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Tesla nerfs Autopilot in Europe due to new regulations

Tesla is starting to push a new software update that is pulling back some Autopilot features in most European markets due to new regulations.

Last year, the European Union adopted a revision to their UN/ECE R79 regulation, which oversees the steering of driver assistance systems.

Automakers are having to deploy their driver assist systems within the new regulation, which can be limiting for the more advanced systems, like Tesla’s Autopilot.

Tesla’s Autopilot on Model X and Model S was already approved under the previous set of regulations, but they now have to walk back some functionalities in order to comply.

The changes are starting to get push to Model S and Model X vehicles in a new 2019.16.1 software update.

Tesla wrote in the release notes:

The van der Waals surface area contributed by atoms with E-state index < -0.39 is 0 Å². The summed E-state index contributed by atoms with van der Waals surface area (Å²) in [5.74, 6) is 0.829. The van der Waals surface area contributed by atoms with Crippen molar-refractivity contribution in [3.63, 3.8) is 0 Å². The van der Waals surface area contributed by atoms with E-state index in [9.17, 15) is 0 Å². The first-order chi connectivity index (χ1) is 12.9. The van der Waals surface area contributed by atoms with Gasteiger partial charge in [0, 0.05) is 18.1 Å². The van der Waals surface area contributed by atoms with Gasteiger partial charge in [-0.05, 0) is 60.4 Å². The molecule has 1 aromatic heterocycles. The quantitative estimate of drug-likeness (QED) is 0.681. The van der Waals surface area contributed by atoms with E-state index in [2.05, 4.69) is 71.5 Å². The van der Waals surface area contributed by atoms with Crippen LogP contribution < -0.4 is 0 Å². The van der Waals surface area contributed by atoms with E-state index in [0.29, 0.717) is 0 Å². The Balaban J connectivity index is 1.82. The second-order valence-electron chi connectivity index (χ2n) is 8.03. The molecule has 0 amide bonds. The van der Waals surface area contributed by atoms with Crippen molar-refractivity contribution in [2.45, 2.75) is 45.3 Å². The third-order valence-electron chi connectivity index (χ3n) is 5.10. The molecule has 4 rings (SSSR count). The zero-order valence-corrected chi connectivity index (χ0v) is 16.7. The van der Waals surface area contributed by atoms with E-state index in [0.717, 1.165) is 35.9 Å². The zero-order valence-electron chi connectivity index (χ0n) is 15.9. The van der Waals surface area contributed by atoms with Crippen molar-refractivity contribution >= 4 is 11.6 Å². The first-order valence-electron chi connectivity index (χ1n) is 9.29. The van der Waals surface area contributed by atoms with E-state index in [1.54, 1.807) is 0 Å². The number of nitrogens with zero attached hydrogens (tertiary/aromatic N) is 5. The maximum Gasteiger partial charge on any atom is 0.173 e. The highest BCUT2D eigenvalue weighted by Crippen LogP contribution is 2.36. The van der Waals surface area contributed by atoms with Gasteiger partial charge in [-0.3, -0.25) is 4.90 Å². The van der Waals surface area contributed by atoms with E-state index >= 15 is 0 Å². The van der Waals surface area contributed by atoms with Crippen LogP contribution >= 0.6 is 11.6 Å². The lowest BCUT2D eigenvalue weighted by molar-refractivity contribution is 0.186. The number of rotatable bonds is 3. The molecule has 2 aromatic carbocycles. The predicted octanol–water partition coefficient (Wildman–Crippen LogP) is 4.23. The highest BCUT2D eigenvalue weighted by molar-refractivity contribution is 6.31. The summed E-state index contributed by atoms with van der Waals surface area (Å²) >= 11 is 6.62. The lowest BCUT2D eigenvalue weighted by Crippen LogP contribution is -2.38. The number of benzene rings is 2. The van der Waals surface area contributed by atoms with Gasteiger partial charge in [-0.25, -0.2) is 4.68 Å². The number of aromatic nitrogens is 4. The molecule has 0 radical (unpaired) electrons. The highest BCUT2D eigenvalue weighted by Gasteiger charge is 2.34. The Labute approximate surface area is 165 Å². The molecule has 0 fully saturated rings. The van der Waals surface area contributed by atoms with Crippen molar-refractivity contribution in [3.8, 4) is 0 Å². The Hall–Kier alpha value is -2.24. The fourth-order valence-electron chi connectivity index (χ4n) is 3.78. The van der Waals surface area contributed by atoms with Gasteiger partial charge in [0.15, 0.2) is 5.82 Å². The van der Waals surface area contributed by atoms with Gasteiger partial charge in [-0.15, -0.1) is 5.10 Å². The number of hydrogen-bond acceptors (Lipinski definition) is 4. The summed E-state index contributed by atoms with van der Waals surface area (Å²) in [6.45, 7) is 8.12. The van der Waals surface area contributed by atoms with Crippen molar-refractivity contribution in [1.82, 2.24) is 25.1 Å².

“Due to new local regulations, the limit of how far the steering wheel can turn while Autosteer is active has been adjusted. This may reduce Autosteer’s ability to complete sharp turns.

Additionally, to initiate Auto Lane Change, the turn signal must be engaged to the first detent (held partially up or down) and the lane change must start within 5 seconds of engaging the turn signal.”

We reached out to Tesla regarding the update and the automaker confirmed that it was in order to make Autopilot on Model S and Model X compliant with UN/ECE R79.

When Tesla launched the Model 3 in Europe a few months ago, Autopilot wasn’t available for people taking delivery during the first few weeks.

Tesla told Electrek that they made sure Autopilot on Model 3 was compliant from the start.

Electrek’s Take

Some Model 3 owners in Europe, especially those who previously owned a Model S or Model X with Autopilot, have complained that Autosteer is more limiting, especially off highways.

Now it sounds like Tesla has to do the same to Model S and Model X vehicles.

Surprisingly, they are doing retroactively through software updates even the previous versions were approved by regulators.

Tesla could potentially request an exemption by proving that its system is safe beyond the limitations of the regulations, but it looks like owners are losing capabilities in the meantime unless they don’t accept the software update.

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